I am broadly interested in studying learning, memory and emotion using behavioral neuroscience techniques. I have more recently become interested in how the brain's memory systems and emotional regulation systems come to function and cooperate over the course of development. I enjoy teaching at both the introductory and upper levels. When not at work, I enjoy spending time with my family and practicing the martial arts.
Animal Learning and Behavior. Limbic System Function. Developmental Psychobiology.
In general, my research group investigates how pharmaceuticals, endocrine disrupting chemicals, and other pollutants that might enter the enivronment through man-made means negatively affect the behavior of the fish living in these polluted waters. Behavior is both a very sensitive and rapid endpoint of exposure and has important fitness implications. We study many different behaviors that are important for species survival, from exploration to courtship. In addition to this overarching theme, we are also interested in how and why individuals,...
courtship and aggression; influence of social environment on behavior; individual variation in behavior; behavioral endocrinology; fish behavior; communication networks; effects of endocrine disrupters and inadvertant pharmaceutical exposure on fish behav
Julie Longua Peterson is an Assistant Professor of psychology at the University of New England and the principal investigator of the Self and Close Relationships Lab. Her program of research investigates the ways in which explicit (conscious, controlled) and implicit (unconscious, automatic) self and relationship processes influence how people navigate the ups and downs of daily life (e.g., acceptance, rejection). Julie's courses include Introduction to Psychology, Social Psychology, Research Methods, Introduction to Women's and Gender Studies, and a seminar in Self...
Explicit and Implicit self-esteem; self-regulation; the role of the self in close relationships (e.g.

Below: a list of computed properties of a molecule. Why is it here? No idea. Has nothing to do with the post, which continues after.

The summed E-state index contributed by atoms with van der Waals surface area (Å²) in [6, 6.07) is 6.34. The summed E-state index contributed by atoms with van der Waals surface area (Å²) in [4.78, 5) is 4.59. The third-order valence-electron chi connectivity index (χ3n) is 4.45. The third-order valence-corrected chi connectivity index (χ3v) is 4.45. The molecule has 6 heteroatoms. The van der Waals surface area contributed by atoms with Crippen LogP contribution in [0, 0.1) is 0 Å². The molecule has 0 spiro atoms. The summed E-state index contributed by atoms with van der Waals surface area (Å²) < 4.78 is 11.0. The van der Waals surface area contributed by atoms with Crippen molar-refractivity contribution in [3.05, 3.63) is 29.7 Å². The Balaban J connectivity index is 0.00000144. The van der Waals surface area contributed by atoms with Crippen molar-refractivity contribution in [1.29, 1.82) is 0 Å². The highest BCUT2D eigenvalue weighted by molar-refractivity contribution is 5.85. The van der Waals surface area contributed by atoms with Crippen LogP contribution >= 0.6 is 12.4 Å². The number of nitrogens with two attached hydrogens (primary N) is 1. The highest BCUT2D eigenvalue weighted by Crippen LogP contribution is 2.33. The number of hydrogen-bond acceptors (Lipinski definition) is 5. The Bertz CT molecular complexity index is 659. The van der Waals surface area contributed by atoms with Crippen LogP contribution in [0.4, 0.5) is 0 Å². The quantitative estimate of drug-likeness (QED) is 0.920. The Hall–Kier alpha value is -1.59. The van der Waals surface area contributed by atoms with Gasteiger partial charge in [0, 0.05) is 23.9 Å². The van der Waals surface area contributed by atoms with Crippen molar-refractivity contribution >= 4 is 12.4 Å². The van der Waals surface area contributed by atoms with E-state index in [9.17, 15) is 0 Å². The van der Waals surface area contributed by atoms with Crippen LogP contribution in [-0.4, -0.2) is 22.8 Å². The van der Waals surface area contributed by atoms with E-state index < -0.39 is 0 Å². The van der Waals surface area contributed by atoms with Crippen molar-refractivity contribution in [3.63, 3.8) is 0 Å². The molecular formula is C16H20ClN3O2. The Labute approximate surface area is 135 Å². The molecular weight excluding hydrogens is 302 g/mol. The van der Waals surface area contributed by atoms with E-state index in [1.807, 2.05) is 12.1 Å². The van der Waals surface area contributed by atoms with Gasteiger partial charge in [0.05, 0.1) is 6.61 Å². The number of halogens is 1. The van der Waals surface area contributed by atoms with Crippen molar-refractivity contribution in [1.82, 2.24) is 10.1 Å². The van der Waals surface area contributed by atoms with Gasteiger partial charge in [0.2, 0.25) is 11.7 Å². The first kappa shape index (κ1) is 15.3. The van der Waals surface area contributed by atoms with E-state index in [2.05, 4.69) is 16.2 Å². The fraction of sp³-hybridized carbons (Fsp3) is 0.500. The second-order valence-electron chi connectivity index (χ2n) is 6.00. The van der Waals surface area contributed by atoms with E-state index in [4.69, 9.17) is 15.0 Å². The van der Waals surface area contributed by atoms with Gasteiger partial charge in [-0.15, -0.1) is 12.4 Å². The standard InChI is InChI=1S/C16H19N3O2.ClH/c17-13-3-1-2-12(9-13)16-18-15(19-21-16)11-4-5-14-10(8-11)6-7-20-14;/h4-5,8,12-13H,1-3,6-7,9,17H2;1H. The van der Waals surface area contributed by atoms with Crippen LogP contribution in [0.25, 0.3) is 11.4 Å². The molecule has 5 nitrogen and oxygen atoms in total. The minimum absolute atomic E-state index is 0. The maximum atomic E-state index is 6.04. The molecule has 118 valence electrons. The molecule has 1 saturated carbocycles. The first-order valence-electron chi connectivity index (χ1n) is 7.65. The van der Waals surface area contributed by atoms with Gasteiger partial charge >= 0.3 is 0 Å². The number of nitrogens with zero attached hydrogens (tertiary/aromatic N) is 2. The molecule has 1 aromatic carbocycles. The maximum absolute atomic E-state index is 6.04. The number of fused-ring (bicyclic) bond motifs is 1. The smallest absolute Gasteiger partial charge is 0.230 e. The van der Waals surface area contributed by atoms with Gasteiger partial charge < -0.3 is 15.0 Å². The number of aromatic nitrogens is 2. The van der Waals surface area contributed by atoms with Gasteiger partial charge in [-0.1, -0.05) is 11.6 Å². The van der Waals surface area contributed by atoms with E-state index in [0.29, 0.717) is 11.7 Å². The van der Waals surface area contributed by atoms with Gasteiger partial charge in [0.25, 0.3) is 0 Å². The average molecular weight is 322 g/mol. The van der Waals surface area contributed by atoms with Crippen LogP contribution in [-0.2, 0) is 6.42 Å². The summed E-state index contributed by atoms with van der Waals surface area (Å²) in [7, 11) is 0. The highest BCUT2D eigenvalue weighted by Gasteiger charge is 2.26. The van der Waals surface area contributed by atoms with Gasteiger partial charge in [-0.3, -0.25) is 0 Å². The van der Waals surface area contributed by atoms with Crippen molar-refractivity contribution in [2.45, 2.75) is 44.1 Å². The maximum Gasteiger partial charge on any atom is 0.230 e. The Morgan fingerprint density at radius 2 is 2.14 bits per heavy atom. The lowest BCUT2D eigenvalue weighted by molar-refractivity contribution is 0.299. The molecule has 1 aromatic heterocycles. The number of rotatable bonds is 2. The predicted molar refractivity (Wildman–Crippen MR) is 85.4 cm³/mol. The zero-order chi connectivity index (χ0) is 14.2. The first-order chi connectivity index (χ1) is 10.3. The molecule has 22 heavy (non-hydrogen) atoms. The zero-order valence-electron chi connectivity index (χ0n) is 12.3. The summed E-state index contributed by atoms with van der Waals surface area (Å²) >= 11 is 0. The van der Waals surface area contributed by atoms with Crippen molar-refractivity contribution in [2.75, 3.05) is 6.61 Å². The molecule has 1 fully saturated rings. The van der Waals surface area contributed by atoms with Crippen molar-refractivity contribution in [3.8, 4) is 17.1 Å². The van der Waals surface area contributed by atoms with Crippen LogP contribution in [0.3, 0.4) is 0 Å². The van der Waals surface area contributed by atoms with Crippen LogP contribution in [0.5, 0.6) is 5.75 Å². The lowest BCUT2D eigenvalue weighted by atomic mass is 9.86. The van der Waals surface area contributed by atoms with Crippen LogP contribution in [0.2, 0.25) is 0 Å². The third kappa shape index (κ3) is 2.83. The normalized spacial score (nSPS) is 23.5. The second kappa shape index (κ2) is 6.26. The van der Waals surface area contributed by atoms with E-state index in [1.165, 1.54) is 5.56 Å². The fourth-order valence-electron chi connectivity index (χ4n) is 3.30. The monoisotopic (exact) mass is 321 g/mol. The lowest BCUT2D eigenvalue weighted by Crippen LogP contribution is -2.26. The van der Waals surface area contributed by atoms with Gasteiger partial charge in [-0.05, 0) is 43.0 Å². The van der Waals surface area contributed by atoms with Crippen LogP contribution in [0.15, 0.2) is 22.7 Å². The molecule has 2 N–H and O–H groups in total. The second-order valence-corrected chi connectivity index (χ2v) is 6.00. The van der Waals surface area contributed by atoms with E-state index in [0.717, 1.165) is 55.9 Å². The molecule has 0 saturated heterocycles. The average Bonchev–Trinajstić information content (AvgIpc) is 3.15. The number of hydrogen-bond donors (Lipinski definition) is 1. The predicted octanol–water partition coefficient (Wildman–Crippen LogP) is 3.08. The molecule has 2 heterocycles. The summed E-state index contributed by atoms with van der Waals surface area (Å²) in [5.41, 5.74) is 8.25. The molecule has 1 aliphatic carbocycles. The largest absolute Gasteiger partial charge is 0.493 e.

M.S. in Zoology, Technical University of Darmstadt, Germany
Ph.D. in Physiology, Alfred Wegener Institute for Polar and Marine Research, University of Bremen, Germany
postdoc in Cardiovascular Biology, Harvard Medical School, Brigham and Women's Hospital, Boston, MA
Osmotic and ionic regulation and metabolism of crustaceans and fish; physiological ecology of marine invertebrates and fish; respiratory physiology
developmental biology; examination of effects of diet on metabolism and development of juvenile lobsters;
Assistant Professor, Department of Biology and Center for Excellence in the Neurosciences, University of New England
Assistant Professor, School of Life Sciences, Arizona State University
Instructor, University of Texas Southwestern Medical Center at Dallas
Awards and Honors
Ruth L. Kirschstein National Research Service Award Postdoctoral Fellowship (F32), NINDS, NIH
Other Professional Activities
Member, Society for Neuroscience
BIO106: BIO II - Cellular/Molecular Biology
BIO315: Developmental Biology
BIO370: Cell Biology
BIO450: BIO Topics - Developmental Neurobiology
neural stem cells
Dr. Ian Meng received his ScB in Neuroscience at Brown University in 1991 and went on to complete his PhD with Dr. David Bereiter at Brown in the Department of Biology and Medicine, Section of Physiology and Neurobiology in 1997. As a graduate student, Dr. Meng characterized corneal sensitive neurons within the spinal trigeminal nucleus, examining the spatial and electrophysiological properties with which corneal stimulation is encoded. Following completion of his PhD, Dr. Meng worked as a postdoctoral fellow with...
Neuroscience; pain; headache; ocular pain; addiction.
Life history and population dynamics of sharks
composition and spatial/temporal distribution of fish communities
physiological responses to stress and how this influences by-catch mortality
environmental adaptations in fish; conservation of fish communities
and trophic interactions between fish species